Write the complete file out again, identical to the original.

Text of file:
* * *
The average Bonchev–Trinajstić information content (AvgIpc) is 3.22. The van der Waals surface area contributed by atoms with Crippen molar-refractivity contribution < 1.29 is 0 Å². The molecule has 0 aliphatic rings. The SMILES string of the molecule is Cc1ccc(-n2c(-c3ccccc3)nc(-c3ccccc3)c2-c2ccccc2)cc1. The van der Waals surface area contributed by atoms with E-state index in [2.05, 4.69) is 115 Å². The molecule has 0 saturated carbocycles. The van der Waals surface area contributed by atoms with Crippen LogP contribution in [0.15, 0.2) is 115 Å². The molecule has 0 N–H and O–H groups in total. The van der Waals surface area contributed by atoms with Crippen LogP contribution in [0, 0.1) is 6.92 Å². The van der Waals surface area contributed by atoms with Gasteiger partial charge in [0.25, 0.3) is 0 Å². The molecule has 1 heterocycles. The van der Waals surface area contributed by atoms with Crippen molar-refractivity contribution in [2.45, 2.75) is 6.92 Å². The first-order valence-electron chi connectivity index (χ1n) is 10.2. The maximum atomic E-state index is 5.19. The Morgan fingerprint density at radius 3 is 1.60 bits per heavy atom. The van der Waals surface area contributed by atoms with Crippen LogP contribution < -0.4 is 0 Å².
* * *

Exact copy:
The average Bonchev–Trinajstić information content (AvgIpc) is 3.22. The van der Waals surface area contributed by atoms with Crippen molar-refractivity contribution < 1.29 is 0 Å². The molecule has 0 aliphatic rings. The SMILES string of the molecule is Cc1ccc(-n2c(-c3ccccc3)nc(-c3ccccc3)c2-c2ccccc2)cc1. The van der Waals surface area contributed by atoms with E-state index in [2.05, 4.69) is 115 Å². The molecule has 0 saturated carbocycles. The van der Waals surface area contributed by atoms with Crippen LogP contribution in [0.15, 0.2) is 115 Å². The molecule has 0 N–H and O–H groups in total. The van der Waals surface area contributed by atoms with Crippen LogP contribution in [0, 0.1) is 6.92 Å². The van der Waals surface area contributed by atoms with Gasteiger partial charge in [0.25, 0.3) is 0 Å². The molecule has 1 heterocycles. The van der Waals surface area contributed by atoms with Crippen molar-refractivity contribution in [2.45, 2.75) is 6.92 Å². The first-order valence-electron chi connectivity index (χ1n) is 10.2. The maximum atomic E-state index is 5.19. The Morgan fingerprint density at radius 3 is 1.60 bits per heavy atom. The van der Waals surface area contributed by atoms with Crippen LogP contribution < -0.4 is 0 Å².